Rafting in the Grand Canyon is generally divided into two, namely motor and non-motor rafting vessels. The latter is further divided into three main categories which are the paddle, oar and dory. The type of raft may vary dependent on the needs, time allowances or constraints and ability to hike into or out of the Grand Canyon if need be. From the age of the passengers up to the level of adventure you are craving for, you may choose between numerous models of rafts as well as routes.
Motor Rafting with motorized rafts, vacationers and/or rafting enthusiasts will be able to travel faster throughout the routes offered in Grand Canyon. One advantage of this motorized raft choice is that passengers can maximize the amount of attractions, river miles traveled and off raft hiking opportunities by seeing virtually twice as much in a day compared to non-motor paddle, dory or oar raft trip options. Motor rafts allow rafters the ability to sit back in comfortable lower back supported seating positions, and enjoy the views and exciting rapids until the next stop for attractions.
A typical motorized raft can load around 12-14 people including the guides and the raft operator. A raft like this may move up to 9 mph depending on the water current. The minimum age of a passenger required is 8 years old. Rapids are equally as exciting on motor rafts as they are on paddle/dory/oar rafts because the guide must charge full speed into the heart of the rapid, as it is the deepest part of the river and increases the chance of the propellor not getting dinged. These larger motor rafts also give passengers a sense of security as they likelihood of capsizing in a raft this large are next to none.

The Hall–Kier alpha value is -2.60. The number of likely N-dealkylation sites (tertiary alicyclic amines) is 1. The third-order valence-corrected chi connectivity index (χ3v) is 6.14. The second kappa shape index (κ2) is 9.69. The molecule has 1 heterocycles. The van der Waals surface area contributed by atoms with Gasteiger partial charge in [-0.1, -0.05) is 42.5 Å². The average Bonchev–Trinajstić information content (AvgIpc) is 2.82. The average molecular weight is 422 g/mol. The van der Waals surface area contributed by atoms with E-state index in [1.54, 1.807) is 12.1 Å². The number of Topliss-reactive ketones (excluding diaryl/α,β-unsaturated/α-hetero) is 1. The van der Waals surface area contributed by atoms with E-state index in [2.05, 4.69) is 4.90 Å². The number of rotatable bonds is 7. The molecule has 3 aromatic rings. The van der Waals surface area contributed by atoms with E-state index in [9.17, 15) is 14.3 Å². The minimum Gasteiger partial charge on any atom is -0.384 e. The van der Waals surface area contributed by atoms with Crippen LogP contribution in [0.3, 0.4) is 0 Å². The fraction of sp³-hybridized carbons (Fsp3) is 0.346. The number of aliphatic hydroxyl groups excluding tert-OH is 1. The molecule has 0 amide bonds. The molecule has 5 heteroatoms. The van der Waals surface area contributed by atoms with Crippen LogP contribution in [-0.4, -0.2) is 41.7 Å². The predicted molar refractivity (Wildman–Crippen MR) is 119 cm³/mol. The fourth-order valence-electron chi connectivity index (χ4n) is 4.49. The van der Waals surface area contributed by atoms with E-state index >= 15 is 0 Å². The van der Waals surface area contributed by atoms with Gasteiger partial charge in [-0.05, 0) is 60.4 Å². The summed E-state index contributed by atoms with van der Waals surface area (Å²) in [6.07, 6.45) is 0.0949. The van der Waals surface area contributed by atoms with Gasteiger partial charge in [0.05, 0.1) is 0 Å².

Non-motor Rafting Overall, the non-motor rafts are fit for individuals who crave to experience a more genuine style of white water rafting. When compared to motor powered rafts, these vessels are relatively smaller in size and lighter in weight, with a passenger capacity of 4 plus your guide in an oar raft and dory boat and 6 - 8 plus a guide in a paddle raft. This raft requires a more nimble hand and much more endurance then motor rafts for obvious reasons. Since this is manually powered, it approximately takes twice the time to navigate the river compared to a motor raft. While the speed of a manual raft is somewhat dependent on the passenger, the average speed of these type ranges from 3-4 mph more due to the speed or current of the river which is being released by the Glen Canyon Dam. The minimum age requirement for non-motor Oar Dory and some Paddle rafting is 12 years old. Other outfitters have a minimum age of 16 for the paddle raft.
- Oar - this is a relatively small raft. Usually, the guide rows 100% of the time but if the water is considerably calm, with the discretion of the guide, passengers take a turn. A group in an oar raft may be composed up to 24 individuals.
- Dory - this type features boats made out of hardwood or fiberglass. This raft is rigid making it faster moving compared to the oar raft. Dory trips also accommodate up to 24 individuals per tour group.
- Paddle - this requires all passengers to paddle full time. Smallest raft type of all, and definitely most active.